|Blount Happy to Be Back on the Field||Observations From Day Three of Patriots Training Camp||Connelly’s Top Ten: RIP Cecil the Lion||David Krejci: The Most Interesting Man on the Bruins|
In 2010, injuries decimated the Patriots defensive line. Only Vince Wilfork and Gerard Warren played in all 16 games last season.
Eight different defensive lineman cracked the starting lineup for New England, with Landon Cohen, Kyle Love and Brandon Deaderick being called into action because of injuries to the Patriots core starters.
Despite being shorthanded, the Patriots finished around the middle of the pack in sacks (14th), rushing yards per game (11th), rushing yards per carry (13th), and rushing yards allowed (6th). But, it was the defensive line’s ineffectiveness late in the season that called for an upgrade this off-season. After Thanksgiving, the Patriots regressed as a unit and allowed 152, 143, 125 and 120 yards on the ground to the New York Jets, Green Bay Packers, Buffalo Bills and Jets (again) respectively.
Little time has been wasted in trying to improve the unit from a year ago.
In the first week of free agency, after the four-month NFL lockout, the Patriots signed former Washington Redskin Albert Haynesworth along with releasing both Ty Warren and Marcus Stroud (who the Patriots signed in March). Haynesworth brings not only enormous — in the literal sense — potential, but enormous risk to a stable Patriots team. The one-time highest paid defensive player in NFL history (7 years, $100 million, $41 million guaranteed) has become the laughing stock of the league after an unproductive stint in Washington.
Before his arrival in February 2009, Haynesworth was quoted by the Associated Press claiming he would live up to high expectations that his contract demanded.
“You’re not going to remembered Albert Haynesworth as a bust,” he said. “My goal is to be the best player on the field and to eventually get to that Hall of Fame status and be mentioned with Reggie White and Bruce Smith.”
The former menace for Tennessee will have the opportunity to turn his career back around under Bill Belichick. But, Belichick didn’t stop there.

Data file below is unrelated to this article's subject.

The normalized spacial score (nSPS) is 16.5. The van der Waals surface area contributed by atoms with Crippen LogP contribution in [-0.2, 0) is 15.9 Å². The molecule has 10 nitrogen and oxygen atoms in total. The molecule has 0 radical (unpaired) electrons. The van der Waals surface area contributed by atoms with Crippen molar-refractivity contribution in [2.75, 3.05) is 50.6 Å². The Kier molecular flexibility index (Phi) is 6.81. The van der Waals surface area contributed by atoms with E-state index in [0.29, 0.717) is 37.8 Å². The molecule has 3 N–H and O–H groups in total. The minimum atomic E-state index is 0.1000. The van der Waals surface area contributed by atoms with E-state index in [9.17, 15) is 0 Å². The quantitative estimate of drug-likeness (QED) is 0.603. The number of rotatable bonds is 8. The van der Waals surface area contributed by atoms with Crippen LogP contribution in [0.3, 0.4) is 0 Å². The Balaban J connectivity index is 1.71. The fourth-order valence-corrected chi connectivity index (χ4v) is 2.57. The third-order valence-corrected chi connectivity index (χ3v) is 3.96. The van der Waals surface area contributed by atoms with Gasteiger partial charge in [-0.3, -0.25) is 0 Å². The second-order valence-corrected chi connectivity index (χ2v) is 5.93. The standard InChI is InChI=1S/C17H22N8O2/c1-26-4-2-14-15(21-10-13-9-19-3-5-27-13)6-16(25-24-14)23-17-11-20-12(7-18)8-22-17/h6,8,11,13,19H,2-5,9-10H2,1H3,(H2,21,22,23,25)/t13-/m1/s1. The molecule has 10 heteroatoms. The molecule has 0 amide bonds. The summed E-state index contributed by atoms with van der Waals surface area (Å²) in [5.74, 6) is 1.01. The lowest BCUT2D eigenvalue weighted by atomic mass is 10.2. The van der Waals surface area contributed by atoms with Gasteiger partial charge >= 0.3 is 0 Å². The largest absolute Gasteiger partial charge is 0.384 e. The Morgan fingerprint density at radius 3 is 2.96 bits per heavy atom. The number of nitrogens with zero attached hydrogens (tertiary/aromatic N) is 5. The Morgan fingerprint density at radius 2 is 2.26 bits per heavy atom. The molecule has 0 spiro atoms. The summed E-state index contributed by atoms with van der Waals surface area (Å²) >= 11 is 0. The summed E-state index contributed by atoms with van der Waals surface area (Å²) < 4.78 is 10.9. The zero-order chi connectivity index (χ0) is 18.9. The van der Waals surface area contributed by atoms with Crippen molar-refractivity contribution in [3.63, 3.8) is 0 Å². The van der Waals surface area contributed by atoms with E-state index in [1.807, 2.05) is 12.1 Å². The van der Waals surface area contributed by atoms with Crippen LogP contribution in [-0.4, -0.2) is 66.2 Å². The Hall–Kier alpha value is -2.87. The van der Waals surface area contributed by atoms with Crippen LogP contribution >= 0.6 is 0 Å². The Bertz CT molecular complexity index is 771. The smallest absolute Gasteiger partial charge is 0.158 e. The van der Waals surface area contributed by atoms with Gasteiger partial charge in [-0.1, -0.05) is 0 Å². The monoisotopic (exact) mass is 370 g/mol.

The Patriots re-signed Gerard Warren, who had 28 tackles last season, signed 28-year-old Mark Anderson, and Haynesworth’s former teammate, Andre Carter. Carter, 32, is just two seasons removed from an 11.5 sack season but was inconsistent in 2010.
With all the signings along the defense line, the Patriots also made news for who they released.
Ty Warren, like Haynesworth, will look to do bounce back from poor play — with a different team. Warren, a 2003 first round pick out of Texas A&M, fell off after signing a 5-year $36 million contract in 2009. That season Warren made 33 tackles and just one sack before missing the entire 2010 season with a hip injury.
With a wealth of young talent, paired with Wilfork and Haynesworth in the middle, watch for the Patriots to man a 4-3 defense to use the talent on hand.
The second-year player from the University of Alabama should see an expanded role for the Patriots. As a seventh round pick, Deaderick played in 10 games, with four starts, and recorded 10 tackles and two sacks. With injuries to Warren and Mike Wright, Deaderick stepped into the starting lineup and was more than serviceable — despite a low statistical output.
Deaderick did run into some trouble late last season He was suspended by the Patriots, which lasted less than a week after Wright was placed on injured reserve, making Deaderick eligible for the AFC Divisional playoff game against the Jets.
Look for the 6’4″ 305-pound Deaderick to improve from last season and outperform Myron Pryor, Love and Cohen for playing time in 2011.
In 22 games, Brace has 31 tackles and has yet to record a sack. Those aren’t the numbers you expect from the 40th overall selection in the 2009 NFL Draft. The hometown prospect has been given many opportunities to take that next step in Foxboro, but time-after-time he hasn’t risen to the challenge.
The big knock on Brace coming out of Boston College was that he wasn’t even the best defensive lineman on his team. His counterpart at Chestnut Hill, and current Green Bay Packer, B.J. Raji handled double teams in college and Brace benefited, with 27 tackles and three sacks as a senior. With the two not playing along side one another Raji has continued to flourish, while Brace has been labeled a bust entering his third season.
With a deep — albeit average — crop of youngsters on the roster, Brace’s spot on this team is in jeopardy.
There isn’t many better than Wilfork in this league. In 2010, Big Vince recorded 57 tackles and two sacks — the second highest amount of tackles in his career. But, it’s Wilfork’s versatility that helped the Patriots win games last season.
When asked Wilfork, a primary (by all definitions) nose tackle, kicked to the outside to help a position that lacked depth. The results? The same ol’ Wilfork. Although, opposing teams didn’t have to fear the 325-pounder in the middle, they were hesitant to run it outside the tackles. Now, with Haynesworth in the mix and a more 4-3 defensive approach, Wilfork will stay inside.
The ultimate team player, husband and dad, Wilfork is the prototypical Patriots player. Still under 30, look for Wilfork to continue his dominance and etch his name as one of the best defensive lineman in the NFL today.
On Team: Mark Anderson, Andre Carter, Brandon Deaderick, Albert Haynesworth, Kyle Love, Eric Moore (LB/hybrid), Marques Murrell (LB/hybrid), Myron Pryor, Gerard Warren, Vince Wilfork, Mike Wright
Not on Team: Ron Brace, Landon Cohen, Christian Cox, Aaron Lavarias, Clay Nurse, Alex Silvestro, Kade Weston, Steve Williams, Darryl Richard
Follow me on Twitter: @M_Marcantonio